Pulumi infrastructure-as-code goes universal to build cloud apps

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Cloud engineering software maker Pulumi has come up with a new service called CrossCode, a universal translation technology that turns Pulumi infrastructure and policy into code. While the universal tool won’t exactly promote universal understanding, it could make life a lot more peaceful for developers building cloud apps and infrastructure. The news was announced today at the Seattle, Washington-based company’s second annual PulumiUP conference.

CrossCode provides all cloud builders — developers and infrastructure experts alike — with the capability to tap into the use of any cloud in any language. This would be a first for the industry. Pulumi also announced support for any Java language (Java, Scala, Clojure, Groovy, Kotlin), as well as YAML, expanding its language support beyond .NET (C#, F#, PowerShell), Node.js (JavaScript, TypeScript), Go and Python. 

Java, one of the most pervasive protocols in the world, already brings infrastructure-as-code to millions of developers and has since the mid-1990s. YAML provides a simple declarative format, tapping into the full Pulumi platform and enabling simple use-cases and tooling. 

CrossCode makes cloud infrastructure universal

Pulumi’s CEO and cofounder Joe Duffy, a key player at Microsoft when it open-sourced .NET and released a distribution on Linux in 2008, explained that “when you think of (structural) things in the cloud, the equivalent is infrastructure.”

“You know: ‘I need a cluster,’ ‘ I need a network,’ ‘I need to build a modern cloud architecture’ – those kinds of structures,” Duffy said. “Code gives that to you right at your fingertips. But our approach was different from other tools out there. AWS has CloudFormation, Azure has ARM templates, HashiCorp has TerraForm. But nobody had taken everything we know about general-purpose languages and applied it to infrastructure code. And so, we built a multi-language runtime that does infrastructure code.” 

Pulumi CrossCode is the universal translation layer to Pulumi’s infrastructure-as-code engine that enables infrastructure-and-policy-as-code in the industry’s most-used programming languages. It converts any infrastructure as code format, including Terraform, CloudFormation, Azure Resource Manager and Kubernetes configuration, to any supported Pulumi language. It also interoperates with all existing infrastructure provisioned by any means, including other infrastructure as code systems, Duffy said.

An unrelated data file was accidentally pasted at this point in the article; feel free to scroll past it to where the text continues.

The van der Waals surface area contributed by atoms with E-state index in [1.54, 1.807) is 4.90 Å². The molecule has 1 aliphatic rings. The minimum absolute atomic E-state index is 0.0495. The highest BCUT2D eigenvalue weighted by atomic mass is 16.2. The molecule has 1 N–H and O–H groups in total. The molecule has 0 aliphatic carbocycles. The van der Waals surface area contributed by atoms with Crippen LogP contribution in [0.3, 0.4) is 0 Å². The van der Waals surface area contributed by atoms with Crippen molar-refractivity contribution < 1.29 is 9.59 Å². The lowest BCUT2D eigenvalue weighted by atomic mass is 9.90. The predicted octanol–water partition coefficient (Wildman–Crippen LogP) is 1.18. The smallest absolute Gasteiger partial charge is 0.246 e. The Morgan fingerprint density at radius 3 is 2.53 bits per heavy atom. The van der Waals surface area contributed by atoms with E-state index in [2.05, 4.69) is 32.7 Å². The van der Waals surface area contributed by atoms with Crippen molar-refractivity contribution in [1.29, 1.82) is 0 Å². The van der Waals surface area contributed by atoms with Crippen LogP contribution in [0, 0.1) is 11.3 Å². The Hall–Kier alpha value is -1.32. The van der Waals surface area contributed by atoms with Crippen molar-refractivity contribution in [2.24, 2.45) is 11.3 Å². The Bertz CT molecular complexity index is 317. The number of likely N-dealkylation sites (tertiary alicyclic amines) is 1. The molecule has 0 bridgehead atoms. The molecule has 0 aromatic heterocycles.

All of these new capabilities integrate with the Pulumi Cloud Engineering Platform, which includes reusable multi-language components, secrets management, CI/CD integrations, policy as code and the Pulumi Registry. Pulumi accelerates practitioner productivity by making infrastructure-as-code infinitely easier for all development and operations teams to use, Duffy said. 

With the new support for Java, Pulumi expands its reach to the large community of Java developers (an estimated 10 million) who previously have not been able to use infrastructure-as-code to tame cloud complexity, Duffy said. As one of the most powerful and flexible programming languages due to its platform independence and widespread use in large organizations, Java is currently in use by more than 35% of developers, according to the 2021 StackOverflow Developer Survey. 

Pulumi YAML support bridges ‘dev and ops’ divide 

With new support for YAML, Pulumi enables a simpler, industry-standard markup format for expressing infrastructure-as-code that continues to tap into its multi-language ecosystem. YAML supports three common use cases; first, YAML allows for a simple entry point to infrastructure as code, when architectures are in the 10s of resources, with the ability to eject out of YAML into any of Pulumi’s supported languages as infrastructure becomes more complex over time. 

Secondly, shared services platform teams can define infrastructure with built-in best practices using the full capabilities of a general-purpose language – where advanced capabilities like encapsulation and abstraction are often warranted – while another team consumes those components from YAML. Lastly, YAML also provides a simpler data format for tooling scenarios where developers may want to generate or parse infrastructure-as-code definitions. Duffy said. 

Pulumi has also added new packages spanning cloud and software-as-a-service (SaaS) partners and components with support for Oracle Cloud, Databricks and EventStore, Duffy said. This adds to existing support for Amazon Web Services (AWS), Microsoft Azure, Google Cloud, Kubernetes, Auth0, CloudFlare, Confluent Cloud, Datadog, DigitalOcean, Docker, GitHub, Kong, MinIO, MongoDB Atlas, PagerDuty, Snowflake, Spot by NetApp and SumoLogic. 

Kubernetes clusters and serverless apps

Additionally, new components include out-of-the-box support for container applications, Kubernetes clusters, serverless applications and more. The new AWS Cloud Development Kit (CDK) on Pulumi allows any CDK package to be consumed from Pulumi. Each of these packages is available in all supported languages, Java and YAML included.

Pulumi launched all of these new capabilities at PulumiUP, its annual conference for the Pulumi community. All the new capabilities are freely available in Pulumi’s flagship infrastructure-as-code project, which recently surpassed 12 thousand stars on GitHub.

Originally appeared on: TheSpuzz